The Creative Brief Project

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A look at current perspectives on the creative brief

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  • Many good points here! Here's my take on the Brief For The Sistine Chapel that folks tasked with writing briefs may also enjoy:
    http://www.slideshare.net/stevenstark/the-brief-for-the-sistine-chapel

    www.stevenstark.net
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  • Clarity (those involved succinctly understand what they are doing), Direction (those involved understand where they are going) and Inspiration (serves as a launchpad/catalyst for creative ideas). You should be accountable in a way for your ability to steer the team towards a better/best/awesome outcome. I think we should be passed by now this notion of writing a static brief and buggering off. Maybe this is a traditional ad agency thing or are we flogging a dead horse?

    Complexity is only increasing in client problems and requests (especially when dealing with big site builds) and this necessitates the close integration of your team (which is more than just the creative department people, think tech, measurements, IA). This in turn necessitates you to always be briefing. How you do it at the start (presentation, immersion exercise, etc) and continue to do it during the life of the project doesn't really matter, just as long as it steers the team towards the best possible outcome for the customer and the client.
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  • The Creative Brief Project

    1. 1. The Creative Brief Project Thoughts on Day 2 Prepared by: Ed Cotton-BSSP/Influx- February 2010
    2. 2. Contents• The Creative Brief Project• Methodology• Recommendations• Core Beliefs
    3. 3. The Creative Brief Project• Problem: • The debate on the brief is on-going- it’s angst ridden and potentially very boring• Opportunity: • Can it be useful and constructive• Solution: • Create an on an on-going conversation about the stimulus and inspiration of creativity
    4. 4. Objective• Understand the current relevancy of the creative brief, in its physical format.
    5. 5. Methodology• Highly un-scientific• Social conversation-via-Twitter and blogs• 48 hours of feedback
    6. 6. How it Started
    7. 7. The Conversation
    8. 8. Summary• For many planners, briefs don’t seem to matter that much• The collaboration and the conversations with creatives have greater importance• However, briefs appear to still have a role- a record, something to give clients and a way to help planners to get their story straight and ask the right questions• There’s a desire to explore strategic options with creatives before finalizing and agreeing on a brief- this is a new area of pre-briefing/modular briefs/micro-briefs?• Storytelling is essential- planners need writing skills and/or creative ways to get their stories across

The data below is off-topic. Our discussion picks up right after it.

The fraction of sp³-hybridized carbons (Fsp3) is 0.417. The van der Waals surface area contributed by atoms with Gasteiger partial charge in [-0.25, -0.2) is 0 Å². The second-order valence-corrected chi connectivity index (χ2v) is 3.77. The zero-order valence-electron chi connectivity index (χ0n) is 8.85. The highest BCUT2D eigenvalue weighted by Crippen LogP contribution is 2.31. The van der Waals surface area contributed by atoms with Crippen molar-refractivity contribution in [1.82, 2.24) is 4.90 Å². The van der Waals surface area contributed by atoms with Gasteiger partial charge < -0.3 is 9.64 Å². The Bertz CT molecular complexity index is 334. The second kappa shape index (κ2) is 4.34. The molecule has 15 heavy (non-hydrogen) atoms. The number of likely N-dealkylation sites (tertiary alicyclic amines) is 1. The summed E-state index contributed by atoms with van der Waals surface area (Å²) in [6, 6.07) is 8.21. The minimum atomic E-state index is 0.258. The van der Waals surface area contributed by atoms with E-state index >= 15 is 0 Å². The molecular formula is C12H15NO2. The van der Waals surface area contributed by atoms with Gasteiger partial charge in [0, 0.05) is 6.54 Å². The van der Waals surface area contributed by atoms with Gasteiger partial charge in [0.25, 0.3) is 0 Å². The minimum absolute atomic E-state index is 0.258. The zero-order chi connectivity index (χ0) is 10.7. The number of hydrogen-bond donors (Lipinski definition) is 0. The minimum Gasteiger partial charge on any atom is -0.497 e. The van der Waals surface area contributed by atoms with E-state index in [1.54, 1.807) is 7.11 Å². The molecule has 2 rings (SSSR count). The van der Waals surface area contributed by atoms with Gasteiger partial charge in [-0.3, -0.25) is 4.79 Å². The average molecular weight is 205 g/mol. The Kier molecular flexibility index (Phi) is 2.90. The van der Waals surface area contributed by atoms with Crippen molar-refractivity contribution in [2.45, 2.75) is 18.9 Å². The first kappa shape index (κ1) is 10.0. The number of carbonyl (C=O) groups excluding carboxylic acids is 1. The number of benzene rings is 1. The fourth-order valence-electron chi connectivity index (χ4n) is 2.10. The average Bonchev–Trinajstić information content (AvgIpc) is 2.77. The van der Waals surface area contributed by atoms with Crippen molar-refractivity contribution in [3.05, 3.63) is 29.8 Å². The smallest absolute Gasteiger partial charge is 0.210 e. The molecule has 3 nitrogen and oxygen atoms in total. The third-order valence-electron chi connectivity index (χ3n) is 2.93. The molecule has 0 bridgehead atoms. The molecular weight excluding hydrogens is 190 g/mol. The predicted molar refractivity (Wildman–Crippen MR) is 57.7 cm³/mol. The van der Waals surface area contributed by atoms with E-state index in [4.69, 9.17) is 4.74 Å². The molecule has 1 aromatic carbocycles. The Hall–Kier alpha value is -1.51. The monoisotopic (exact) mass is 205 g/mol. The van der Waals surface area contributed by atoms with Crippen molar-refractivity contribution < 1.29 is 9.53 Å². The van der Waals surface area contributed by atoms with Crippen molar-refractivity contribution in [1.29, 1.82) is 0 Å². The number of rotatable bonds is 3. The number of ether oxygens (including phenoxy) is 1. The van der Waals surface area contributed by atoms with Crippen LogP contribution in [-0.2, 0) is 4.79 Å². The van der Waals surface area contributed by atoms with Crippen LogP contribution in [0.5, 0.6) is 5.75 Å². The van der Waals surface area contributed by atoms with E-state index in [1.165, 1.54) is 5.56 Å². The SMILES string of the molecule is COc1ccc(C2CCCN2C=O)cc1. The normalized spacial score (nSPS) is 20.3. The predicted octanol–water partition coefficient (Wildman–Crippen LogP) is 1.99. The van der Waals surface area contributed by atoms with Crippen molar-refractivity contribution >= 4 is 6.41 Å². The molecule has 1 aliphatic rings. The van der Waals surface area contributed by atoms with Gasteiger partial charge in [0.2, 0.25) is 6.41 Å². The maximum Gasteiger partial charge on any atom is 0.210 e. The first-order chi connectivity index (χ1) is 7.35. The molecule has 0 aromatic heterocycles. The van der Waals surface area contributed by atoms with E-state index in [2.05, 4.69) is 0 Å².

9. 9. Recommendations1.Planning leaders should take a long-hard look at the briefing documents and make sure they are still relevant- change where needed2.The communication world has changed, briefs need to reflect those changes- social ideas/social media/ connectivity/cultural stimulus/WOM, etc...3.Emphasis should still be placed on ensuring that briefs are clear, well written and tell a powerful, single-minded and captivating story
    10. 10. Recommendations4. The brief codifies a single-minded story at a specific moment in time that represents a shared perspective with creatives5. That story evolves with collaborative conversations with creatives, post-brief. How these are managed and organized, documented and shared, given the broadening of creative teams, needs thought
    11. 11. Recommendations6. More emphasis needs to be given to the early pre-briefing stage to develop a collaborative “space” withcreatives to discuss possibilities/opportunities7. We spend time understanding our client’s targetaudiences- why don’t we spend time better understandingcreative needs and tailor accordingly?
    12. 12. CORE BELIEFS
    13. 13. 1. “All Planners do is debate, get on with the work..”
    14. 14. …or how to do things differently without ever pushing themselves and theirclients to actually DO ANYTHING. You know, making pushing people towards the new makes them uncomfortable and that might threaten the BOTTOM LINE. Its why Harley Davidson dumped their traditional agencies/AOR andclaimed they werent open for biz while Victor & Spoils took the Harley brandand put it into their crowdsourced creative brief model and sure enough WON THE HARLEY biz. Harley is probably just ESTATIC to meet with someone who is ACTUALLY DOING SOMETHING NEW and actually FIGURING OUT how that works. Everyone else will debate "whats the future of ________" process while others JUST. DO. IT.” POSTED BY MK ON 02/09/2011 09:33 PM
    15. 15. 2. “It’s not about the brief”
    16. 16. Collaborative conversations with creatives are critical
    17. 17. “Creativity is the most essential strength of the agency, so the challenge shouldnt be passed like a football, it should be gentlycoddled like a newborn baby. After we gel together, the creative team often leaves, thinks on the challenge themselves, asks incrediblequestions, sometimes starts over - in other words, they do make it their own. POSTED BY BUD CADDELL ON 02/09/2011 05:25 PM
    18. 18. “I also think the magic is all in the briefing, more than the brief. No one really reads the brief past the briefingsession anyway (ok, creatives sometimes have to refer tothe , so it is more a creative contract/leave-behind that is agreed to by all parties at the briefing. So the plannersinfluence on the creative process is most dependent on a good, inspiring briefing session, the talks, the collaborations.” AKI SPICER
    19. 19. “I showed up to a meeting at a big soda brand where we weresupposed to begin the creative process with a few key teams - anotheragency started the meeting by pushing over their 1-page, 8-point font, clusterfuck of a brief in a "BOOM" sorta way. The conversation went nowhere for an hour. Creativity is always a process, the Brief often assumes that its simply a matter of stating objectives. Thats crucial, but it isnt creativity. If its your thing, by all means, follow your process, but dont let process rule interaction.” POSTED BY BUD CADDELL ON 02/09/2011 05:25 PM